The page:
The Middle Eastern Cousin: Comparative Venomics of Daboia palaestinae and Daboia russelii

Senji Laxme, R. R., et al. “The Middle Eastern Cousin: Comparative Venomics of Daboia palaestinae and Daboia russelii.” Toxins 14.11 (2022): 725.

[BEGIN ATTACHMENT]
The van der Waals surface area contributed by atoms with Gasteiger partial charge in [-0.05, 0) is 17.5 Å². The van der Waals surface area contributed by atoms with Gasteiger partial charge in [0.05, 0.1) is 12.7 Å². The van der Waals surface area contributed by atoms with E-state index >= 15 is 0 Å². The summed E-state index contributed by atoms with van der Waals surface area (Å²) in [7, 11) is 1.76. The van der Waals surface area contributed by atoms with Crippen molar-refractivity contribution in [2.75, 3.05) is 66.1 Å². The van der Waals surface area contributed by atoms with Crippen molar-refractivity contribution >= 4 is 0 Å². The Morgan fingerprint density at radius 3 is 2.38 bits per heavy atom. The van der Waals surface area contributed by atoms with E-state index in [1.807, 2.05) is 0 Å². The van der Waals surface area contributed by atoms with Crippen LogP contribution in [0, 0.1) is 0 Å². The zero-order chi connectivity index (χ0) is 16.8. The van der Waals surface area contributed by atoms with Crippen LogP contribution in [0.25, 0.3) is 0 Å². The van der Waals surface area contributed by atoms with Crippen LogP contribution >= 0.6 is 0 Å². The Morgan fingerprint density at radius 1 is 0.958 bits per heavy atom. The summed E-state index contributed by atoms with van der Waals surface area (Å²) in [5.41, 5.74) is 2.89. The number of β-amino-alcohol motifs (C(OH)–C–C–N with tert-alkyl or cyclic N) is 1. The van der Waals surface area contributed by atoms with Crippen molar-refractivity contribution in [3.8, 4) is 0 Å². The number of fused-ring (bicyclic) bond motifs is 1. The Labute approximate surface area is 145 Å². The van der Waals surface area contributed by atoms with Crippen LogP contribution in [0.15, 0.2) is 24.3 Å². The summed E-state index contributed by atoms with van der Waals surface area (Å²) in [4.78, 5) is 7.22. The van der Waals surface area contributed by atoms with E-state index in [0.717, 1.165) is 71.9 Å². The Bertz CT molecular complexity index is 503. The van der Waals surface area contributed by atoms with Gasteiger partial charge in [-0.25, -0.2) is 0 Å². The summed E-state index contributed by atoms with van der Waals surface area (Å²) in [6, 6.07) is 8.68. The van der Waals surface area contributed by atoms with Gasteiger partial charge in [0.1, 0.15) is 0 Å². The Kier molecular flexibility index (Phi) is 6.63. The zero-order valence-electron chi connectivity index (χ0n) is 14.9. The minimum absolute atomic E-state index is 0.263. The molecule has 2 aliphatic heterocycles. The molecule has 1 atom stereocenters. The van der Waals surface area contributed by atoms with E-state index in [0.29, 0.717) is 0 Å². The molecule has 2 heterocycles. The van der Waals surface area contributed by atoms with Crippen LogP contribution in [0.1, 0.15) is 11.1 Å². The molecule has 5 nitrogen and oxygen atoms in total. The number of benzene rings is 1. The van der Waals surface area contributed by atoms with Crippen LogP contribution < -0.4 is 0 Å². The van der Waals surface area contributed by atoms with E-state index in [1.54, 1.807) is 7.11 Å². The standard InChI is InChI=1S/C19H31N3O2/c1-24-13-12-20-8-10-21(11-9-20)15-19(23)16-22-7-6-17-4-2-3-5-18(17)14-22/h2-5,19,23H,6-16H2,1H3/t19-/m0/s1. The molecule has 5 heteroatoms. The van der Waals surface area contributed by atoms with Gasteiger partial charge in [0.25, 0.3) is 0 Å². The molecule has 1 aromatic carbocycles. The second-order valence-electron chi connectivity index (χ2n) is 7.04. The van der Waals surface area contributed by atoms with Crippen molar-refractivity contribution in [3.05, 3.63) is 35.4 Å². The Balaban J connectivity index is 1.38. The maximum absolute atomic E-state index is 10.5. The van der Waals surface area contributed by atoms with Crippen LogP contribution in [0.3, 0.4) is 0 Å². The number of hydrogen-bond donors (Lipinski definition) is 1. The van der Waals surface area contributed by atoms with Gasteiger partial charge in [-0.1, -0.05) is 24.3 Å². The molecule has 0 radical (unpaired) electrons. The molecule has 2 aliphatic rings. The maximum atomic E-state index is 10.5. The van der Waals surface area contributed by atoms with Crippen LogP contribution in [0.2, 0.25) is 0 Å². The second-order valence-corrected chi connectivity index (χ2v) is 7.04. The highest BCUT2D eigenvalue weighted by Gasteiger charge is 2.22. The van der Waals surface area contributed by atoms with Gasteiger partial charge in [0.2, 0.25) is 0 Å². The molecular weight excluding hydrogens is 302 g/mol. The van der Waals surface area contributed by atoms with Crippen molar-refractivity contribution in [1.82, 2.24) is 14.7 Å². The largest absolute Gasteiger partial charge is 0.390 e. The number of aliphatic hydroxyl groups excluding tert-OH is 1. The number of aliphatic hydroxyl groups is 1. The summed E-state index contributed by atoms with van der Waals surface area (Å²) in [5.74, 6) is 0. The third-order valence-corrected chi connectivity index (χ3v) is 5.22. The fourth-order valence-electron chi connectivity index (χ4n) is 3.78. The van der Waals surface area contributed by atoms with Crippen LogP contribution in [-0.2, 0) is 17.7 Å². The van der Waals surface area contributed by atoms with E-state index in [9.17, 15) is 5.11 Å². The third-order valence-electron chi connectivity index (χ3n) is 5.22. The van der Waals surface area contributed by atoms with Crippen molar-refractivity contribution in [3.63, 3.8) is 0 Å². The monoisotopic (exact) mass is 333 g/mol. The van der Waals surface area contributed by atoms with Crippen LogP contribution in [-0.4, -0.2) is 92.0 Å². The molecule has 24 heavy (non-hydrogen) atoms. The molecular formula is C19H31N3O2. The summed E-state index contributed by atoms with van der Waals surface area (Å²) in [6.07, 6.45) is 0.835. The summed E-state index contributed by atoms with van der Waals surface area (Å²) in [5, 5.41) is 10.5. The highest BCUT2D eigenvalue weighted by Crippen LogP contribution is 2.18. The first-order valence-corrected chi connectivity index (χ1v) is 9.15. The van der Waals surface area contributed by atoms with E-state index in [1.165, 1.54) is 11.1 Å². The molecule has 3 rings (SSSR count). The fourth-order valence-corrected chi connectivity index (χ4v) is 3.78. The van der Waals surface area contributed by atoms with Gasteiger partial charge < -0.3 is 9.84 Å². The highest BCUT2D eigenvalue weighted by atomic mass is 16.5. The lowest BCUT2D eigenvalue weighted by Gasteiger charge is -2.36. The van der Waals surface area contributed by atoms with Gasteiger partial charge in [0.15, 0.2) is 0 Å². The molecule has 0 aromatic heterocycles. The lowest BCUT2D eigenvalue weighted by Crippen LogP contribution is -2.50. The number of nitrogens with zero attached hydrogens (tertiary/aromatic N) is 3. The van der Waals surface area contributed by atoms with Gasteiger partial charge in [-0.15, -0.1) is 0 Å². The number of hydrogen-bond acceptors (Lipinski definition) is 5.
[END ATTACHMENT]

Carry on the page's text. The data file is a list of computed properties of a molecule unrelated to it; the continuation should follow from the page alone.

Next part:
Among the medically most important snakes in the world, the species belonging to the genus Daboia have been attributed to the highest number of human envenomings, deaths and disabilities. Given their significant clinical relevance, the venoms of Russell’s vipers (D. russelii and D. siamensis) have been the primary focus of research. In contrast, the composition, activity, ecology and evolution of venom of its congener, the Palestine viper (D. palaestinae), have remained largely understudied. Therefore, to unravel the factors responsible for the enhanced medical relevance of D. russelii in comparison to D. palaestinae, we comparatively evaluated their venom proteomes, biochemical activities, and mortality and morbidity inflicting potentials. Furthermore, the synthesis and regulation of venom in snakes have also remained underinvestigated, and the relative contribution of each venom gland remains unclear. We address this knowledge gap by sequencing the tissue transcriptomes of both venom glands of D. palaestinae, and comparatively evaluating their contribution to the secreted venom concoction. Our findings highlight the disparity in the venom composition, function and toxicities of the two Daboia species. We also show that toxin production is not partitioned between the two venom glands of D. palaestinae.